WHILE the Global Roundtable for Sustainable Beef last week passed a resolution among its membership endorsing its global principles and criteria for defining sustainable beef and sustainable beef production practices, the motion was not supported by Cattle Council of Australia.
Its opposition focussed on definitions associated with native vegetation clearing and livestock nutritional requirements, that it argued did not adequately reflect cattle production systems in Australia.
In this earlier article, the GRSB last week said each of its five constituent membership groups (producers, retailers, processors, commerce and civil constituency) had ‘overwhelmingly’ supported its draft global principles and criteria for sustainable beef production.
Beef Central understands that while four of the national beef producer bodies represented on the GRSB’s ‘production sector’ roll – the Canadian Cattlemens Association, the US National Cattlemens Association, Beef +Lamb NZ and Earth Alliance Brazil – voted in favour of the draft document, Australia’s CCA was opposed.
Among CCA’s key concerns was that the prescriptive detail expressed in many of the criteria could not adequately account for Australia’s production systems.
In particular it felt that the prescribed management of native vegetation and the nutritional requirements for cattle were too “US or European-focused” to transfer adequately into Australian circumstances. Click here to read GRSB’s relevant criteria descriptors.
CCA a month ago submitted suggested refinements to the draft definitions that it felt would better reflect Australian conditions in areas like land clearing, but the GRSB refused to modify its existing draft.
“CCA has always said, from the start of the Global Roundtable process, that if it was not comfortable with any of the principles and criteria, it would not support them,” CCA president Andrew Ogilvie said yesterday.
In general terms, CCA had problems with GRSB’s principle on land clearing, which was ‘quite specific’ about not ‘interfering’ with native vegetation.
“So much of Australia’s northern production systems, and to some extent in southern areas as well, rely on managing native vegetation regrowth in grasslands, and we felt the GRSB’s definition as it stood was going to conflict with the industry’s ability to do that,” Mr Ogilvie said.
Similar regrowth management systems are used in parts of the US beef industry, such as across Texas, the nation’s largest beef producing state, but the US NCBA did not raise the issue as a concern, voting in favour of the proposed principles and guidelines last week.
The second point of concern raised by CCA surrounded the principles’ references to animal nutrition.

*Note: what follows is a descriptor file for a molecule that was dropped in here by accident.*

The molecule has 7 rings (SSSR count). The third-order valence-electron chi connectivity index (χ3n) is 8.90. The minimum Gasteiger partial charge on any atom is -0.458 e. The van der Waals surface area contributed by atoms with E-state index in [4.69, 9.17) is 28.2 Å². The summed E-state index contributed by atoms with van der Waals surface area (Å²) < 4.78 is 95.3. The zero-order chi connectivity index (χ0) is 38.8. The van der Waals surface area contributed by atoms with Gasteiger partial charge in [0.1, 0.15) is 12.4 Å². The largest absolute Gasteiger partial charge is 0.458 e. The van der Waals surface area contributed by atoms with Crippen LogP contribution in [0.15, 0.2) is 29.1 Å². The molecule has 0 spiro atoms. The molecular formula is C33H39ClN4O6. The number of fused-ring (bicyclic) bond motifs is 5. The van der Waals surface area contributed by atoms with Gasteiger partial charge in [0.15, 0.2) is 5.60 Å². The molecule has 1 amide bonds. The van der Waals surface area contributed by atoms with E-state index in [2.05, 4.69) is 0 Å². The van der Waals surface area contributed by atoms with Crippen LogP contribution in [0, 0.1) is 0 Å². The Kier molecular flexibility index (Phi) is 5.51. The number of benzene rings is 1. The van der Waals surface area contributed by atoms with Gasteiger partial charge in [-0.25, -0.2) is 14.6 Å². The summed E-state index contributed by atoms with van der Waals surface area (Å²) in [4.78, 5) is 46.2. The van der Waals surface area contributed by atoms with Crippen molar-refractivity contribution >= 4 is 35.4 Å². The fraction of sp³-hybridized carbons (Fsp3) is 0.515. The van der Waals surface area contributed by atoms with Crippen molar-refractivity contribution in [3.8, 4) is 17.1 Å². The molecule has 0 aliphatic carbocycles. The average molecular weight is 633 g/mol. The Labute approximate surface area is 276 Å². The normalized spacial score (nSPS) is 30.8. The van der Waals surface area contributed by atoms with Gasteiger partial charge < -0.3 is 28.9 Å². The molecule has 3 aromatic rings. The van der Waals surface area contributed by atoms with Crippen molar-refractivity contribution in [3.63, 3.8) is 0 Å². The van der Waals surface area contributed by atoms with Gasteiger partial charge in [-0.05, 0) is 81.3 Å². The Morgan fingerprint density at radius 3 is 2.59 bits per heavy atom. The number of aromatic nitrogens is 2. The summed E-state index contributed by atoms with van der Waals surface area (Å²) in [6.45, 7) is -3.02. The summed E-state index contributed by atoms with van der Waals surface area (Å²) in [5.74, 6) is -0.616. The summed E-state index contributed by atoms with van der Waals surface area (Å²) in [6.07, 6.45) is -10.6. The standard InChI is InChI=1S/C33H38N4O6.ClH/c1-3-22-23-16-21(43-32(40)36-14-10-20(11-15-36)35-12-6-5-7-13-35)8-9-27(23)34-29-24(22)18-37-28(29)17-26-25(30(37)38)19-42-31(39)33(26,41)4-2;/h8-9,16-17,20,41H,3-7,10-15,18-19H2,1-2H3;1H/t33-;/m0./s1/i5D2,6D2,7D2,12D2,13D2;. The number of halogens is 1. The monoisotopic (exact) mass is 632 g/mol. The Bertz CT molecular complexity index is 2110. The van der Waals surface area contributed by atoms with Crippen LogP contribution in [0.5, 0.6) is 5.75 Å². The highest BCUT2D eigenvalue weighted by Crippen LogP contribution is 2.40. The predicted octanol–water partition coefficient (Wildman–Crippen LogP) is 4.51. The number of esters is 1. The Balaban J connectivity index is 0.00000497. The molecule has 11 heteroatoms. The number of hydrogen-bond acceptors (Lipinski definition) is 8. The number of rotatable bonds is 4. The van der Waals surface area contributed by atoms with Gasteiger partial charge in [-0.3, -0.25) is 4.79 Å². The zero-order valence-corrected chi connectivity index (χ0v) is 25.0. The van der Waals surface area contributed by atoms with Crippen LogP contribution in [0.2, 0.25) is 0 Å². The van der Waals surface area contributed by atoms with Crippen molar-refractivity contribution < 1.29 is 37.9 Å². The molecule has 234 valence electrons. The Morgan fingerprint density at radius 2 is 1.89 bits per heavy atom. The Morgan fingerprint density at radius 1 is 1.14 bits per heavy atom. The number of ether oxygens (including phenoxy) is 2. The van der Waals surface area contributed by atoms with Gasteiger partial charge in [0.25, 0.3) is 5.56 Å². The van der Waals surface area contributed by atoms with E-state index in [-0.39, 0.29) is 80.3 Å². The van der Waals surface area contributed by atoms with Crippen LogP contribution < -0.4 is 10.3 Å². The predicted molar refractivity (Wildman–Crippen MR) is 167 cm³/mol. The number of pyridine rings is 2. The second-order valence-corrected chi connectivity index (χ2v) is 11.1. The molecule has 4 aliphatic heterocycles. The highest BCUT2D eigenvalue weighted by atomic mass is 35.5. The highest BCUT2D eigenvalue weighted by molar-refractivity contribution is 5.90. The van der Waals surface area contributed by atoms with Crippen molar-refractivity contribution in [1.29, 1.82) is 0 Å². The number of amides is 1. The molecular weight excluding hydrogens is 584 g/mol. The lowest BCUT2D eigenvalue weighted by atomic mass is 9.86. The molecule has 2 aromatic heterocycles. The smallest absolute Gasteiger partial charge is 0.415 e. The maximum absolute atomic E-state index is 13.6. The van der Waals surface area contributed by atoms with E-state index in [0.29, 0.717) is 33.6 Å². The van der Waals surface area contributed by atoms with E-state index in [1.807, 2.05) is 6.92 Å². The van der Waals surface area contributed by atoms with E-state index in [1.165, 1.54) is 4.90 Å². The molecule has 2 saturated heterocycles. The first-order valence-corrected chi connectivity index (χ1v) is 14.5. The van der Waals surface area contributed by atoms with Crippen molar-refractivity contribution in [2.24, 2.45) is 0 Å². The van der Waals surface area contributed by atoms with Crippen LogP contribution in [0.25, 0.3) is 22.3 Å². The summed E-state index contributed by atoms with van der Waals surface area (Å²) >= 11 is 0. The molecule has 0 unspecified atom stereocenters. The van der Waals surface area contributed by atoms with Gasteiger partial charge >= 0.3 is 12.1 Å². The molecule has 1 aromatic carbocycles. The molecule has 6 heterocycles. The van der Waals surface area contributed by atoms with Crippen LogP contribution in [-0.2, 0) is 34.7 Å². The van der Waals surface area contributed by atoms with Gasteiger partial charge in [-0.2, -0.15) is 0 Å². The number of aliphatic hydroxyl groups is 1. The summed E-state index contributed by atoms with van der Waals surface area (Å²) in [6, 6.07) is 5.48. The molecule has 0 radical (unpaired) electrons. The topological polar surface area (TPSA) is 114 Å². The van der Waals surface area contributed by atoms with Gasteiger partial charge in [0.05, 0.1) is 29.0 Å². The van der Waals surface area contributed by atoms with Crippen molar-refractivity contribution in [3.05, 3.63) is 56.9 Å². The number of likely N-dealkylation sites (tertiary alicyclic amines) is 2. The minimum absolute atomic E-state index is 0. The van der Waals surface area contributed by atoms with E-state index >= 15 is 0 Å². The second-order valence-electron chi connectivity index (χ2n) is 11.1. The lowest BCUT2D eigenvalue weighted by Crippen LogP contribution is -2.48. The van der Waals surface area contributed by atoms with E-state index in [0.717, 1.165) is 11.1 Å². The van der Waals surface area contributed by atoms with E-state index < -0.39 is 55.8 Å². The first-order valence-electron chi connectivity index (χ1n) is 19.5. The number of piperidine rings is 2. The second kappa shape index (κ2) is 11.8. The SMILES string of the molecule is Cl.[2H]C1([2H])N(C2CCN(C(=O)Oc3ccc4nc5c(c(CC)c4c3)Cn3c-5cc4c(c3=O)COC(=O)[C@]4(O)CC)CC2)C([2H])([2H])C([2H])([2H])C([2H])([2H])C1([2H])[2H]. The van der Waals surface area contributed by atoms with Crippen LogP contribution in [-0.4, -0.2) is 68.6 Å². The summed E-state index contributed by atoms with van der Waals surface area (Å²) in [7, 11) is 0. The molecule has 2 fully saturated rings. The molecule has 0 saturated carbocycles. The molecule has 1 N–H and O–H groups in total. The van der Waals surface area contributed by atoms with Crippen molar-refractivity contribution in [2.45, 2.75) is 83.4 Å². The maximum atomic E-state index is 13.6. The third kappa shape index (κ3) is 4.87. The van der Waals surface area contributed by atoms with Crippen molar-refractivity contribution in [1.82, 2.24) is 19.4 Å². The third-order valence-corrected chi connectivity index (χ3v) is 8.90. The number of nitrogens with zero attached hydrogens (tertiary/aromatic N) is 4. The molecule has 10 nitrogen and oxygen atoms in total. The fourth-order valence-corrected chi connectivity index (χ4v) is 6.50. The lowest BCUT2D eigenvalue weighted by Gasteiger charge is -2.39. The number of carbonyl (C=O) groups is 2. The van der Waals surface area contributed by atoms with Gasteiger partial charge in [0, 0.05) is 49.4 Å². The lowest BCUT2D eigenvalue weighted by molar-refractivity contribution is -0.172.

“Australia frequently suffers some pretty bad droughts, and occasionally producers just do not have the ability to manage an animal’s nutrition as well as they would like. That needs to be understood, but it was not reflected in the terms used in the GRSB’s draft principles and criteria,” Mr Ogilvie said.
CCA did not attend last week’s meeting in Brazil, voting in absentia. It claimed the reason was a schedule clash with commitments in China over the critical Free Trade Agreement talks, and matters surrounding industry restructure talks and industry body annual general meetings this week at home in Australia.
“Our non-attendance in Brazil was not a form of protest – it was simply that CCA had other important commitments at the time,” Mr Ogilvie said.
Having already made its decision on the global principles and criteria, there was also a cost-saving element.
“We couldn’t see the point of spending a lot of producer money in going there to say ‘no’, when we had already made our mind up,” he said.
CCA stays engaged with GRSB process
While it voted against the global principles and criteria for defining sustainable beef at last week’s meeting, CCA said it remained committed to the GRSB organisation and its aims.
“Increasingly, stakeholders in the Australian beef industry are calling for more evidence that the industry is working to improve its sustainability credentials,” Mr Ogilvie said.
“The Australian beef industry is continuously evolving and adopting proactive and transparent approaches to meet customer and community expectations. As part of this process, the industry needs a clearer understanding of what data is currently available to determine what indicators are relevant.”
“The GRSB’s membership represents many of our industry’s major customers. It is committed to tackling the task of defining a global definition of a sustainable beef industry, and fostering continual improvement. These are both ideals that CCA supports,” he said.
“However on considering the GRSB draft principals and criteria, it was determined that CCA could not endorse the document in the current form, and we voted against their adoption.”
Mr Ogilvie said CCA would now work further to support a definition of sustainability that “genuinely reflected the realities of the Australian industry and environment.”
“CCA, through its membership of the Red Meat Advisory Council, is committed to ensuring the Australian industry can be recognised as world leaders to our customers. Industry has progressed the initial steps to develop an Australian Sustainability Framework that can deliver benefit to industry and transparency to our stakeholders,” he said.
The project entails an initial, high-level gap analysis of data and a series or possible indicators have been developed. Draft themes reviewed as part of the process included ‘Economic Prosperity’, ‘Environmental Management’, ‘Welfare of Livestock’ and ‘Nutrition and Food Safety’.
“In due course, we will put together a sustainability framework which suits and reflects the Australian beef industry,” Mr Ogilvie said.
“It might, or might not, match the GRSB’s principles and criteria,” he said.